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What is Kubernetes? An Introductory Guide

Kubernetes is closely associated with containers and virtualisation. But what exactly is it? What is it used for? And what are its benefits? Find out here.

Lois Neville A photo of Lois Neville, a writer and SEO expert

Lois Neville


Kubernetes is closely associated with containers. Containerization is a form of virtualisation that packages up software with the dependencies needed to run it. Kubernetes is a framework that manages containers.

Kubernetes itself started life as an internal Google project. You may also sometimes see it called K8s. It was developed to address the need to coordinate and manage Google's vast container-based infrastructure. Kubernetes was then released as a full-blown open-source community project in 2014. It is maintained by the Cloud Native Computing Foundation.

We’ll introduce Kubernetes, and will go through how it works, what it does, and what it is suitable for. This guide is designed for those who are new to containerization and for anyone who wants to refresh their knowledge.

This is what we’ll cover:

  • How to pronounce Kubernetes

  • What is Kubernetes used for?

  • What is a Kubernetes pod?

  • What is a Kubernetes cluster?

  • Why use Kubernetes?

  • When to use Kubernetes

  • Use cases

  • Takeaways

How to Pronounce Kubernetes

At first glance, it may appear a little tricky to say. Phonetically, Kubernetes is pronounced as coo-ber-net-ees. You might sometimes see it referred to as K8s, which is pronounced kay-ates.

The name itself has Greek origins, and roughly translates to helmsman, sailing master, and/or pilot. As it’s a container management system, the name certainly represents what it does!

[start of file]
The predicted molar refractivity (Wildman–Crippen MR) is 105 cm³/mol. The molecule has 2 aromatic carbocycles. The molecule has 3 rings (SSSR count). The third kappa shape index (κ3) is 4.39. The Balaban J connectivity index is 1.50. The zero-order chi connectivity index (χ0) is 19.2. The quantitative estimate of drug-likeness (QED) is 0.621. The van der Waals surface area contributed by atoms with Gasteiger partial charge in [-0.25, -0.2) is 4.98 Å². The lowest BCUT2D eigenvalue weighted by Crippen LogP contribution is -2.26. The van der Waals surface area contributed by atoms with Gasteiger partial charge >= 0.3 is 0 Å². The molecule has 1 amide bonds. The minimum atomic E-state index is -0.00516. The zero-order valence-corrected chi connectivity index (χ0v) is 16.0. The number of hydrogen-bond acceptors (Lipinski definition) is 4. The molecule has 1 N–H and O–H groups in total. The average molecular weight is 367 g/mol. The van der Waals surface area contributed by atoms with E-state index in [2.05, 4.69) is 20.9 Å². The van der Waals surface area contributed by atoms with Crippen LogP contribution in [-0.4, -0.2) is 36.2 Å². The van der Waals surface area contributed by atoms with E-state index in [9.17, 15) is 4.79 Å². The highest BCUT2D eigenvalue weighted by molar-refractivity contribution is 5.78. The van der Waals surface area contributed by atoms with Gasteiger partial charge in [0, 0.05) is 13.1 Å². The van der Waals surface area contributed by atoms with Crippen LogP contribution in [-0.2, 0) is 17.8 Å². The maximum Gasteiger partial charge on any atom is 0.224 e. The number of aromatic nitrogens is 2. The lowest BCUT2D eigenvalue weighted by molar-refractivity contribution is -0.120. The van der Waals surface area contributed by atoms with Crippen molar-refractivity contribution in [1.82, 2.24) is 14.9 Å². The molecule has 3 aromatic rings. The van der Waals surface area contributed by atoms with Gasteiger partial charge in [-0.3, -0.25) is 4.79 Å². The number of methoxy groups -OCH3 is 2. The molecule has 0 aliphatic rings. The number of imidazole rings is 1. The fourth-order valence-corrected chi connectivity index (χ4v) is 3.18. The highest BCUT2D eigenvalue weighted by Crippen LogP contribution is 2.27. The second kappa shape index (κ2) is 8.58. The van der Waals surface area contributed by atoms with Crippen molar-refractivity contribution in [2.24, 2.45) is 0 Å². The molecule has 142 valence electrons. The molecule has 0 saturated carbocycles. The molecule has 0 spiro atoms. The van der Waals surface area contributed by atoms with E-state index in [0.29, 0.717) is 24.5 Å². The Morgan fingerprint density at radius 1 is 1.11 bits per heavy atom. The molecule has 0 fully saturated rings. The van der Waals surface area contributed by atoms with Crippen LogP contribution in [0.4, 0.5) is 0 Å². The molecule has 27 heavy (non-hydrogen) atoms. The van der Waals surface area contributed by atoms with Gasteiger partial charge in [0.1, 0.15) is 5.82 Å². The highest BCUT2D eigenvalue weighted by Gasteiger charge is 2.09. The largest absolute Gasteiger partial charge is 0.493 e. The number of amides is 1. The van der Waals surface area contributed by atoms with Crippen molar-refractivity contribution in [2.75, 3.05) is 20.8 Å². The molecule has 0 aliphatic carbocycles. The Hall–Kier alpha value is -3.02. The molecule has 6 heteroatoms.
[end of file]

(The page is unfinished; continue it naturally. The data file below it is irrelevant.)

K8s is an abbreviation of Kubernetes. The 8 represents the eight letters between the K and the S.

What is Kubernetes Used For?

Kubernetes is a container orchestration tool. It’s a system designed to manage multiple containers. Kubernetes automatically creates and scales containers, as well as oversees their storage.

So why is Kubernetes useful? Individual containers only perform a single function, so multiple containers are needed to run a lot of applications. In order to ensure all of these are running correctly, a container orchestration tool can be used. These tools automate operational and management tasks and generally manage the container lifecycle.

Kubernetes manages containers through a series of automated tasks. The system consists of:

  • Deployment tools. These are specialist, automated tools that perform tasks.

  • A centralised management system. This is called Kubernetes Master.

  • Access to multiple virtual and/or physical computing machines. These are called nodes.

The Kubernetes master, driven by the deployment tools, coordinates the rollout of containers to specific nodes. Basically, it organises what containers go where in order for them to do specific tasks.

Container images (which include everything containers need to run) are stored in Kubernetes’ centralised image registry. Whenever a new instance is required by an application, these container images are loaded from this storage repository.